— something close to a national sensation in the fall of 1957 —
it was filmed as an “A” production in 1960 by an independent production company releasing through United Artists.  The movie version starred Efrem Zimbalist, Jr. as
Arthur Winner, Jason Robards, Jr. as Julius Penrose, and Lana Turner as
Marjorie Penrose, the extra-marital love interest of  the Man of
Reason, Arthur Winner.  Other familiar actors played supporting roles,
such as George Hamilton, Thomas Mitchell, Susan Kohner, and Barbara Bel
Geddes. 
By Love Possessed was directed by John Sturges, who also
directed
The Magnificent Seven, released in 1960.  John Dennis wrote
the screenplay, which was a big challenge, as the novel is actually an
epic, with many interlocking characters and a lot of talk and a lot of
ideas.  The music, which is wonderful in a kind of 1950s soap-opera
manner, was composed by Elmer Bernstein.




I want to say something about movies and books in relation to a comparison of the two versions we have of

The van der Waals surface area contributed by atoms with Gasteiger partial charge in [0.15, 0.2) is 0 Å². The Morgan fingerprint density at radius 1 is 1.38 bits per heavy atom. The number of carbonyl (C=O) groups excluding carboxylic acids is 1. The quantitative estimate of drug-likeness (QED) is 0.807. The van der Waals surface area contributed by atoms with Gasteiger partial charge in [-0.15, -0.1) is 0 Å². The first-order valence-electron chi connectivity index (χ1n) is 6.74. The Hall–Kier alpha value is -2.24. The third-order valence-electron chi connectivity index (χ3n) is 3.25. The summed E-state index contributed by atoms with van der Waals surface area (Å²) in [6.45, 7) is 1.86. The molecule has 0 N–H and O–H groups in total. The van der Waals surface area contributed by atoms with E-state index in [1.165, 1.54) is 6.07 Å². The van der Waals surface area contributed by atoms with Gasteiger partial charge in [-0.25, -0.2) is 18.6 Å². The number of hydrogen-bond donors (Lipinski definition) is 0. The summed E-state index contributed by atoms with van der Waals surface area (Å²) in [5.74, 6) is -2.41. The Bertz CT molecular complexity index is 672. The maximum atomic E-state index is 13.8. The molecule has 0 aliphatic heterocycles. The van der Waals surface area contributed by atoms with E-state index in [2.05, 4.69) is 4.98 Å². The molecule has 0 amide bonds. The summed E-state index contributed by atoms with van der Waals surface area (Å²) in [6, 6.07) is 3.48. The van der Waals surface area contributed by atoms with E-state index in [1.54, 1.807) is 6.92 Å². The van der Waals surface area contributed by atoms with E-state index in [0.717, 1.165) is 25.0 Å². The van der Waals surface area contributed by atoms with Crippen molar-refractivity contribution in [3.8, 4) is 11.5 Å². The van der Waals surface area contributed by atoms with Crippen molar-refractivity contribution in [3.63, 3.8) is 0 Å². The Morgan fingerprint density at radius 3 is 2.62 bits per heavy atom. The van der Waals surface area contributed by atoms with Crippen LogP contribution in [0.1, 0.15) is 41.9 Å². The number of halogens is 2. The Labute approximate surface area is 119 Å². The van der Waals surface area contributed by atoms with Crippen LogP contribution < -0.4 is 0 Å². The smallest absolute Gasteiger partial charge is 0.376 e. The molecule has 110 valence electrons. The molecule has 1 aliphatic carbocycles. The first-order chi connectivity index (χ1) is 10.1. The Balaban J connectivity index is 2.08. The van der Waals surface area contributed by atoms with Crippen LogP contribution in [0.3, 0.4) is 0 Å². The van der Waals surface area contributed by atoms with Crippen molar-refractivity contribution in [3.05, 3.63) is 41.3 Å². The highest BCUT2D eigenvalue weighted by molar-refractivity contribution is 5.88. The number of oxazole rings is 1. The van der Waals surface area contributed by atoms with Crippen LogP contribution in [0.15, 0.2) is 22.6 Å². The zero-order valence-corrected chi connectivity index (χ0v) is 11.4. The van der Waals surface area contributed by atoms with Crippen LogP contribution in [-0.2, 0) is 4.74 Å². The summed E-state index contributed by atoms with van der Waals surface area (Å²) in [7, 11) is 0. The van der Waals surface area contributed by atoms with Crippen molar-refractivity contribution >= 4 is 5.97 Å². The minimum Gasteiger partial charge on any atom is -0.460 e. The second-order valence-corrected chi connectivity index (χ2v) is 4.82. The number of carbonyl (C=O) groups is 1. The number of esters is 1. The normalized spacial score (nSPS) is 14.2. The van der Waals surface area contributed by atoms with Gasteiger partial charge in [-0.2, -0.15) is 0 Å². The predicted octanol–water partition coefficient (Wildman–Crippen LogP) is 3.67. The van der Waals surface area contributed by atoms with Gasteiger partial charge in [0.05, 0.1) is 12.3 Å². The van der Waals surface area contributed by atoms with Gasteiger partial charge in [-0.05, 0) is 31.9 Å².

By Love Possessed.



But first, two additional facts about it:


This novel became the object of a famous attack in print by Dwight
MacDonald, in the January 1958 issue of
Commentary magazine.  Because
Cozzens refused to take the trouble to check the copy for a
Time magazine cover story about him and By Love Possessed, several extremely
damaging statements, which he claimed later were not his words at all
but the words of the two hostile writers who interviewed him, had
appeared in print, for the country to see.  They made Cozzens sound
like a social snob, who was also bigoted toward African-Americans and
Jews.  Although he was a snob — more a “meritocracy”-type  snob than a
WASP snob —  he was not a racist.  His 1949 Pulitzer-Prize winning
novel